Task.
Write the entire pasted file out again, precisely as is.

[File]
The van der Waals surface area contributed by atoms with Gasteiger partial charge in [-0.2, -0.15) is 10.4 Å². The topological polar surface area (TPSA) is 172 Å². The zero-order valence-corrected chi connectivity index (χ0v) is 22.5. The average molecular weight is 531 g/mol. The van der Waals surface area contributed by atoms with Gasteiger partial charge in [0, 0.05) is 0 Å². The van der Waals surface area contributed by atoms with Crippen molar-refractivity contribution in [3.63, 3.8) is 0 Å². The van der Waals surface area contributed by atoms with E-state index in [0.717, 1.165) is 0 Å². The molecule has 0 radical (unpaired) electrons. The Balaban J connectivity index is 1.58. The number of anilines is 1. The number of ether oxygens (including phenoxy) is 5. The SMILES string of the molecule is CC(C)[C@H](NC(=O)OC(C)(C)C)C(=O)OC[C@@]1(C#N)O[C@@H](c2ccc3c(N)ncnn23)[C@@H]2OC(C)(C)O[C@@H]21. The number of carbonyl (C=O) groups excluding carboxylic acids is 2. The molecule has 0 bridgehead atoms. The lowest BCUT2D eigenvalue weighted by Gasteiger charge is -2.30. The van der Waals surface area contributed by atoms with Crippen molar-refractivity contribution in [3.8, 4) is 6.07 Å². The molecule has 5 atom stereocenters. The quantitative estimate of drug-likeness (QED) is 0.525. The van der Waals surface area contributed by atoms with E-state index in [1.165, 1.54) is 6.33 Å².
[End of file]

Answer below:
The van der Waals surface area contributed by atoms with Gasteiger partial charge in [-0.2, -0.15) is 10.4 Å². The topological polar surface area (TPSA) is 172 Å². The zero-order valence-corrected chi connectivity index (χ0v) is 22.5. The average molecular weight is 531 g/mol. The van der Waals surface area contributed by atoms with Gasteiger partial charge in [0, 0.05) is 0 Å². The van der Waals surface area contributed by atoms with Crippen molar-refractivity contribution in [3.63, 3.8) is 0 Å². The van der Waals surface area contributed by atoms with E-state index in [0.717, 1.165) is 0 Å². The molecule has 0 radical (unpaired) electrons. The Balaban J connectivity index is 1.58. The number of anilines is 1. The number of ether oxygens (including phenoxy) is 5. The SMILES string of the molecule is CC(C)[C@H](NC(=O)OC(C)(C)C)C(=O)OC[C@@]1(C#N)O[C@@H](c2ccc3c(N)ncnn23)[C@@H]2OC(C)(C)O[C@@H]21. The number of carbonyl (C=O) groups excluding carboxylic acids is 2. The molecule has 0 bridgehead atoms. The lowest BCUT2D eigenvalue weighted by Gasteiger charge is -2.30. The van der Waals surface area contributed by atoms with Crippen molar-refractivity contribution in [3.8, 4) is 6.07 Å². The molecule has 5 atom stereocenters. The quantitative estimate of drug-likeness (QED) is 0.525. The van der Waals surface area contributed by atoms with E-state index in [1.165, 1.54) is 6.33 Å².